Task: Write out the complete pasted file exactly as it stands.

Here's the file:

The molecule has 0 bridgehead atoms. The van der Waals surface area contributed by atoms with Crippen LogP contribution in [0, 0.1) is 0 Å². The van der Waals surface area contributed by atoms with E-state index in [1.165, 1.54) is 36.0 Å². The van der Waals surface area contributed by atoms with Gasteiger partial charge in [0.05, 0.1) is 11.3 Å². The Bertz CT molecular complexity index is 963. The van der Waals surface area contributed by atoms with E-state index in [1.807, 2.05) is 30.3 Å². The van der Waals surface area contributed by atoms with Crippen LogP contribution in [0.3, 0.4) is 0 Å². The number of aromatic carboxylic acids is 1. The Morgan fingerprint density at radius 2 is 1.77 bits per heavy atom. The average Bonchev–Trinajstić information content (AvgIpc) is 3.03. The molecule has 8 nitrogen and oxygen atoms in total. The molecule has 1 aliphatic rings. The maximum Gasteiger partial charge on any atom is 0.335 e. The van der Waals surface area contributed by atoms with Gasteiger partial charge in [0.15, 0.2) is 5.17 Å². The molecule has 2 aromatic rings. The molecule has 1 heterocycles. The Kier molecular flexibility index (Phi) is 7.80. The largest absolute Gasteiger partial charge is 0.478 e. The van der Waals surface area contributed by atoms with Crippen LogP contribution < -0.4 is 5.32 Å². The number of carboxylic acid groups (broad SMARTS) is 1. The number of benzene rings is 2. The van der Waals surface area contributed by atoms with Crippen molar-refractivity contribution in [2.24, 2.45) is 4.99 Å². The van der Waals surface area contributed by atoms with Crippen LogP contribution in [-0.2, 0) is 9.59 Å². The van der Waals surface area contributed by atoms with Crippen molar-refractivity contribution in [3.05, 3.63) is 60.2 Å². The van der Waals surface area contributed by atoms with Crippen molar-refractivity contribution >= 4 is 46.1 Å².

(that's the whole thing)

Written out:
The molecule has 0 bridgehead atoms. The van der Waals surface area contributed by atoms with Crippen LogP contribution in [0, 0.1) is 0 Å². The van der Waals surface area contributed by atoms with E-state index in [1.165, 1.54) is 36.0 Å². The van der Waals surface area contributed by atoms with Gasteiger partial charge in [0.05, 0.1) is 11.3 Å². The Bertz CT molecular complexity index is 963. The van der Waals surface area contributed by atoms with E-state index in [1.807, 2.05) is 30.3 Å². The van der Waals surface area contributed by atoms with Crippen LogP contribution in [0.3, 0.4) is 0 Å². The number of aromatic carboxylic acids is 1. The Morgan fingerprint density at radius 2 is 1.77 bits per heavy atom. The average Bonchev–Trinajstić information content (AvgIpc) is 3.03. The molecule has 8 nitrogen and oxygen atoms in total. The molecule has 1 aliphatic rings. The maximum Gasteiger partial charge on any atom is 0.335 e. The van der Waals surface area contributed by atoms with Gasteiger partial charge in [0.15, 0.2) is 5.17 Å². The molecule has 2 aromatic rings. The molecule has 1 heterocycles. The Kier molecular flexibility index (Phi) is 7.80. The largest absolute Gasteiger partial charge is 0.478 e. The van der Waals surface area contributed by atoms with Crippen LogP contribution < -0.4 is 5.32 Å². The number of carboxylic acid groups (broad SMARTS) is 1. The number of benzene rings is 2. The van der Waals surface area contributed by atoms with Crippen molar-refractivity contribution in [2.24, 2.45) is 4.99 Å². The van der Waals surface area contributed by atoms with Crippen LogP contribution in [-0.2, 0) is 9.59 Å². The van der Waals surface area contributed by atoms with Crippen molar-refractivity contribution in [3.05, 3.63) is 60.2 Å². The van der Waals surface area contributed by atoms with Crippen molar-refractivity contribution >= 4 is 46.1 Å².